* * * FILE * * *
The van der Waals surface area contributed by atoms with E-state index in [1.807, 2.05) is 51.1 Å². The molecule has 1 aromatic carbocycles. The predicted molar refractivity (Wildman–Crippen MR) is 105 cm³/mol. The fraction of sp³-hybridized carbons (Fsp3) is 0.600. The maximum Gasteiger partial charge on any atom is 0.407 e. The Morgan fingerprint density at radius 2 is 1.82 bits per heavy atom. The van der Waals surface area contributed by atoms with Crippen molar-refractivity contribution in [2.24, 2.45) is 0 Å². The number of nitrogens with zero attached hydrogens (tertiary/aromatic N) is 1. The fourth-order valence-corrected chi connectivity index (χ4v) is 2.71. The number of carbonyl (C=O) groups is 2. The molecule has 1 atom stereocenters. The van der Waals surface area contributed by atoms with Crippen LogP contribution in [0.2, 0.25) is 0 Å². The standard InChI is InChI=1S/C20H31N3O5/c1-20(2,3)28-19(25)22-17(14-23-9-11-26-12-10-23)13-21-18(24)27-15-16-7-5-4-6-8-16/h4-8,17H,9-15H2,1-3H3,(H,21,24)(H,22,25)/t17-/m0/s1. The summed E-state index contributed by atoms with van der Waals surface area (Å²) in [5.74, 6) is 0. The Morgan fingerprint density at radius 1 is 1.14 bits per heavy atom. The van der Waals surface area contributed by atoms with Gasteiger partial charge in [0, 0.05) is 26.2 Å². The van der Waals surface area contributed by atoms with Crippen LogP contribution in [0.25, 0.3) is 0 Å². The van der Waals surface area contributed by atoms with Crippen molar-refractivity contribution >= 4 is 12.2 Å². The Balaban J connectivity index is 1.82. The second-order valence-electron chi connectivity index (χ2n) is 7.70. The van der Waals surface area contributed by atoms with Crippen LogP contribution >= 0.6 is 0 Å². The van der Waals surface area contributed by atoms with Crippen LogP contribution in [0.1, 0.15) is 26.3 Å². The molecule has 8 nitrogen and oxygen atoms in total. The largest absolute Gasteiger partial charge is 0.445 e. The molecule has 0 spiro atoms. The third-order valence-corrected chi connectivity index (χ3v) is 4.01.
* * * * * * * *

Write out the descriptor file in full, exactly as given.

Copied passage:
The van der Waals surface area contributed by atoms with E-state index in [1.807, 2.05) is 51.1 Å². The molecule has 1 aromatic carbocycles. The predicted molar refractivity (Wildman–Crippen MR) is 105 cm³/mol. The fraction of sp³-hybridized carbons (Fsp3) is 0.600. The maximum Gasteiger partial charge on any atom is 0.407 e. The Morgan fingerprint density at radius 2 is 1.82 bits per heavy atom. The van der Waals surface area contributed by atoms with Crippen molar-refractivity contribution in [2.24, 2.45) is 0 Å². The number of nitrogens with zero attached hydrogens (tertiary/aromatic N) is 1. The fourth-order valence-corrected chi connectivity index (χ4v) is 2.71. The number of carbonyl (C=O) groups is 2. The molecule has 1 atom stereocenters. The van der Waals surface area contributed by atoms with Crippen LogP contribution in [0.2, 0.25) is 0 Å². The standard InChI is InChI=1S/C20H31N3O5/c1-20(2,3)28-19(25)22-17(14-23-9-11-26-12-10-23)13-21-18(24)27-15-16-7-5-4-6-8-16/h4-8,17H,9-15H2,1-3H3,(H,21,24)(H,22,25)/t17-/m0/s1. The summed E-state index contributed by atoms with van der Waals surface area (Å²) in [5.74, 6) is 0. The Morgan fingerprint density at radius 1 is 1.14 bits per heavy atom. The van der Waals surface area contributed by atoms with Gasteiger partial charge in [0, 0.05) is 26.2 Å². The van der Waals surface area contributed by atoms with Crippen LogP contribution in [0.25, 0.3) is 0 Å². The van der Waals surface area contributed by atoms with Crippen molar-refractivity contribution >= 4 is 12.2 Å². The Balaban J connectivity index is 1.82. The second-order valence-electron chi connectivity index (χ2n) is 7.70. The van der Waals surface area contributed by atoms with Crippen LogP contribution >= 0.6 is 0 Å². The van der Waals surface area contributed by atoms with Crippen LogP contribution in [0.1, 0.15) is 26.3 Å². The molecule has 8 nitrogen and oxygen atoms in total. The largest absolute Gasteiger partial charge is 0.445 e. The molecule has 0 spiro atoms. The third-order valence-corrected chi connectivity index (χ3v) is 4.01.